The Photographer Without A Camera

For many years, I have not owned a decent camera. This is particularly galling for many reasons, not the least of which is I have a BFA degree in Photography. I have always owned great camera equipment, at various times I’ve owned top-end cameras like the Canon F1 and Hasselblad 500 C/M, I worked hard to afford these expensive toys, only to fall on harder economic times and be forced to sell them. Now I only have a used Canon AE1 and it is a piece of crap. This is a camera that’s been bought and resold over and over at the local camera store, I bet it was owned by a dozen different Photo 101 students before I bought it for $50. I took some test shots and it’s just inaccurate enough to be completely worthless for serious photography, so I never use it. I had better results from disposable cameras.

Photographers tend to be obsessive about equipment, especially cameras. It’s one of the worst faults of photographers and photography as a medium, they tend to become obsessed with technical aspects of the process, to the detriment of their aesthetics. That’s one reason why I mostly gave up photography and focused on painting, to focus on a message and a meaning in imagery, and not on the process. But I have continuously done photo printing for many years. I have a huge darkroom rig but no cameras to make films to print in the darkroom. So I use non-camera processes, like photograms, contact printing, etc. My photography professor always said that a great photographer should be able to make great prints, even with a pinhole camera. I tried to go one step better, I can make great photographs without any camera. My approach to photography is more like printmaking than camerawork.

These non-camera methods only go so far, especially with someone who can work a camera like I can. But I’ve agonized for years about what camera to buy, nothing I’ve seen (or can afford) has the features I like. I considered digital, but it was too expensive for a decent resolution camera. A pro digital camera could cost the same as 3 or 4 good film cameras. I even considered old classic medium format cameras, and I came really close to buying a Graflex Speed Graphic 4×5 and even a Rollei 2 1/4″ twin lens reflex. If I can’t get along with the new computerized cameras, I can still do wonders with medium format film. But I could not decide what to get.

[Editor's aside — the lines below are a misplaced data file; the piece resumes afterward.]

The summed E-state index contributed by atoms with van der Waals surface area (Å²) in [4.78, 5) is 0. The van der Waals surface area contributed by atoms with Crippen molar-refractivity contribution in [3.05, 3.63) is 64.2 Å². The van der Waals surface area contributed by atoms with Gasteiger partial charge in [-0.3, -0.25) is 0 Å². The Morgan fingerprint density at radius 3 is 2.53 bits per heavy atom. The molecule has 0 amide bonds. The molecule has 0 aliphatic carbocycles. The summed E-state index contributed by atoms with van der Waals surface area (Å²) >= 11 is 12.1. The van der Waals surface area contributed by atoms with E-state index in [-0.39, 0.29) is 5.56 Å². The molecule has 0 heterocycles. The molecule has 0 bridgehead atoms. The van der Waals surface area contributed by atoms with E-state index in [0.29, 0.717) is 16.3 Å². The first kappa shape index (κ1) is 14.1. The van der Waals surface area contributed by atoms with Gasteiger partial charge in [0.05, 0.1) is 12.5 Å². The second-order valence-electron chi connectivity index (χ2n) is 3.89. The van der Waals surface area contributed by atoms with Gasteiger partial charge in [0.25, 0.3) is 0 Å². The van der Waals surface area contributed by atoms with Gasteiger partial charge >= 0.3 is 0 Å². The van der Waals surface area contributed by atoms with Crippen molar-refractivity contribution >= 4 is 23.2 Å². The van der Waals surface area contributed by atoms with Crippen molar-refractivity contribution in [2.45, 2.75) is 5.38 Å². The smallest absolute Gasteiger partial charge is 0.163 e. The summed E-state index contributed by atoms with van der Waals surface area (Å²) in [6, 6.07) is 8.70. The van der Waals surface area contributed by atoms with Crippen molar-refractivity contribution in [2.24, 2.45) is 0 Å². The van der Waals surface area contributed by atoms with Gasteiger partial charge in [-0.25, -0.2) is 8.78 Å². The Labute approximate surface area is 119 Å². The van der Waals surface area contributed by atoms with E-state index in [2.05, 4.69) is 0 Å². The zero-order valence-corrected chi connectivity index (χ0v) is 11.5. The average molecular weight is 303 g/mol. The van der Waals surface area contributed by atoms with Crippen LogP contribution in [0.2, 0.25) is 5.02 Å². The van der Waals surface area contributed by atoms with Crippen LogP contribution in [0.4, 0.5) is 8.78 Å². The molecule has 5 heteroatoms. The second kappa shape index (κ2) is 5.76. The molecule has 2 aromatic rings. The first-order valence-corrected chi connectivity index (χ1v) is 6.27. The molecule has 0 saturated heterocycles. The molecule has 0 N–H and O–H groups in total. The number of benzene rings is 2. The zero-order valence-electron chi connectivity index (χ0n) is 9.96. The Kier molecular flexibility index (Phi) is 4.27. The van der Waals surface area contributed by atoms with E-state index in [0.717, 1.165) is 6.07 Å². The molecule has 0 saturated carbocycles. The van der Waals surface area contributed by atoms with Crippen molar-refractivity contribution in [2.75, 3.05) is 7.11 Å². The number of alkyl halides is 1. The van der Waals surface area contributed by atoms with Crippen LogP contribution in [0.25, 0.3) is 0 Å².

But now my agony is over, I just received a wonderful birthday present, a new Canon Powershot S50. 5 megapixels is just about bare minimum resolution for what I need, and overkill for some work. There are digicams with slightly better lenses, but not this small and pocketable. It’s about the top of the line for current prosumer digicams, and it looks like it will be a good value for many years. I bought a 1Gb CF memory card for $180 after rebate at Amazon, but it still hasn’t arrived yet, so I can’t really use the camera yet. I can only fit about 5 pictures on the free 32Mb CF card that came with the camera.

The S50 has so many cool features that I’ve resumed work on some old photo projects that were too unwieldy to do on film, as well as some new ideas. They’re too complex to describe, and what would be the point of describing a photographic idea anyway? The proof is in the work. I’ll just have to make some images and prove my ideas.

Now I have no excuses, I finally have the tools I need to do some great work. I always tell people that digital tools for the arts are so good these days, that if your artwork sucks, it’s not because the equipment or software sucks, it’s because you suck.

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